Ancient Monuments

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Bewick Hall moated site

A Scheduled Monument in Aldbrough, East Riding of Yorkshire

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Latitude: 53.8364 / 53°50'11"N

Longitude: -0.1279 / 0°7'40"W

OS Eastings: 523289.470651

OS Northings: 439422.402864

OS Grid: TA232394

Mapcode National: GBR WSK2.3H

Mapcode Global: WHHGF.0TCS

Entry Name: Bewick Hall moated site

Scheduled Date: 25 November 1993

Source: Historic England

Source ID: 1007848

English Heritage Legacy ID: 21206

County: East Riding of Yorkshire

Civil Parish: Aldbrough

Traditional County: Yorkshire

Lieutenancy Area (Ceremonial County): East Riding of Yorkshire

Church of England Parish: Aldbrough St Bartholomew

Church of England Diocese: York


The monument is the moated site of Bewick Hall. It includes a sub-rectangular
island surrounded by a water-filled moat.
The island enclosed by the moat is 80m long, east-west, and 30m wide. The
northern, eastern and western arms of the moat are between 10m and 12m wide,
and up to 3m deep. The southern arm of the moat is 15m wide, and is also 3m
deep. The south-east corner of the moat has been redug and enlarged and the
external edge revetted with concrete. A land drain runs into the moat at its
south-west corner. The only access to the island is afforded by a modern
plank bridge.
The moat enclosed the house of the Lords of Bewick and was associated with the
nearby deserted village which was mentioned in the Domesday Book.

The site of the monument is shown on the attached map extract.
It includes a 2 metre boundary around the archaeological features,
considered to be essential for the monument's support and preservation.

Source: Historic England

Reasons for Scheduling

Around 6,000 moated sites are known in England. They consist of wide ditches,
often or seasonally water-filled, partly or completely enclosing one or more
islands of dry ground on which stood domestic or religious buildings. In some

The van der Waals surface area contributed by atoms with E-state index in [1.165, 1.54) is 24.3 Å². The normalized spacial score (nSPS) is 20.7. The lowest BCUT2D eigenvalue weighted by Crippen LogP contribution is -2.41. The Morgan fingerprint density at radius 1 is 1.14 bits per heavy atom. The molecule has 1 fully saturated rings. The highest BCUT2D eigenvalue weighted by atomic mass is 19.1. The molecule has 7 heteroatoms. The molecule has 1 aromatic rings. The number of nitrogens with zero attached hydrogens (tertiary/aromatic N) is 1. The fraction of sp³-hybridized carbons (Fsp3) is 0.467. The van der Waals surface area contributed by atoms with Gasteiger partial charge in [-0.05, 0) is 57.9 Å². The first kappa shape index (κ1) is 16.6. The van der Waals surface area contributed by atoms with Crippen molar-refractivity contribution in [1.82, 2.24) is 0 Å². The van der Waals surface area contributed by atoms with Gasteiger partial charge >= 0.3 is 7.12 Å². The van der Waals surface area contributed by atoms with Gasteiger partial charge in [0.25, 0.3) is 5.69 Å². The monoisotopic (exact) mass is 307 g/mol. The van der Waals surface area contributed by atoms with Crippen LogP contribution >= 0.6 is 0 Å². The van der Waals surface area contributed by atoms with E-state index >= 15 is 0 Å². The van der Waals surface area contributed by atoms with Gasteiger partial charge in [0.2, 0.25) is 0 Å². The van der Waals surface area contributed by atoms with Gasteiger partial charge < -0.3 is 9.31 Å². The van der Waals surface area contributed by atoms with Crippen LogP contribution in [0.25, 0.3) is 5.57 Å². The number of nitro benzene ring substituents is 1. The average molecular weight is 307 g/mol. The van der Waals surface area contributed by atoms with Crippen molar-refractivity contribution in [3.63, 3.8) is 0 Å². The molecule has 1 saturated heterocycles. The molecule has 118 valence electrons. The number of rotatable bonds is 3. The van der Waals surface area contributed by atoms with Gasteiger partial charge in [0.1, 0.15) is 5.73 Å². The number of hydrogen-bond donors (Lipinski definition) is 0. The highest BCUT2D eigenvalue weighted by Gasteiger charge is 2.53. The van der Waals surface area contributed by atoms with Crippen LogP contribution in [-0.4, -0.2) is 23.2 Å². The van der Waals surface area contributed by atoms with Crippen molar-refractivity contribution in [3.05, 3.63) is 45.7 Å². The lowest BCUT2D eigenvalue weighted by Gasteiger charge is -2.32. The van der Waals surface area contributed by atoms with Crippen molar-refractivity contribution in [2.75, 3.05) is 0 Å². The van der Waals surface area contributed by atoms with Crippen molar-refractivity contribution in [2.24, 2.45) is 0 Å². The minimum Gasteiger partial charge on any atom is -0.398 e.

cases the islands were used for horticulture. The majority of moated sites
served as prestigious aristocratic and seigneurial residences with the
provision of a moat intended as a status symbol rather than a practical
military defence. The peak period during which moated sites were built was
between about 1250 and 1350 and by far the greatest concentration lies in
central and eastern parts of England. However, moated sites were built
throughout the medieval period, are widely scattered throughout England and
exhibit a high level of diversity in their forms and sizes. They form a
significant class of medieval monument and are important for the understanding
of the distribution of wealth and status in the countryside. Many examples
provide conditions favourable to the survival of organic remains.

Despite cleaning and limited redigging of the moat, the moated site at Bewick
Hall survives reasonably well and will retain evidence of the buildings
originally located on the island.

Source: Historic England


Books and journals
Le Patourel, H E J, Moated site of Yorkshire, (1973), 110
Poulson, G, History and Antiquities of Holderness, (1841), 24
Sheahan, , Whellan, , History and Topography of York And The East Riding, (1856), 35-37
Beresford, M, 'Yorks. Arch. Journal' in Yorkshire Archaeological Journal, , Vol. 38, (1955), 58
CU ART 51 RC8 EV11,

Source: Historic England

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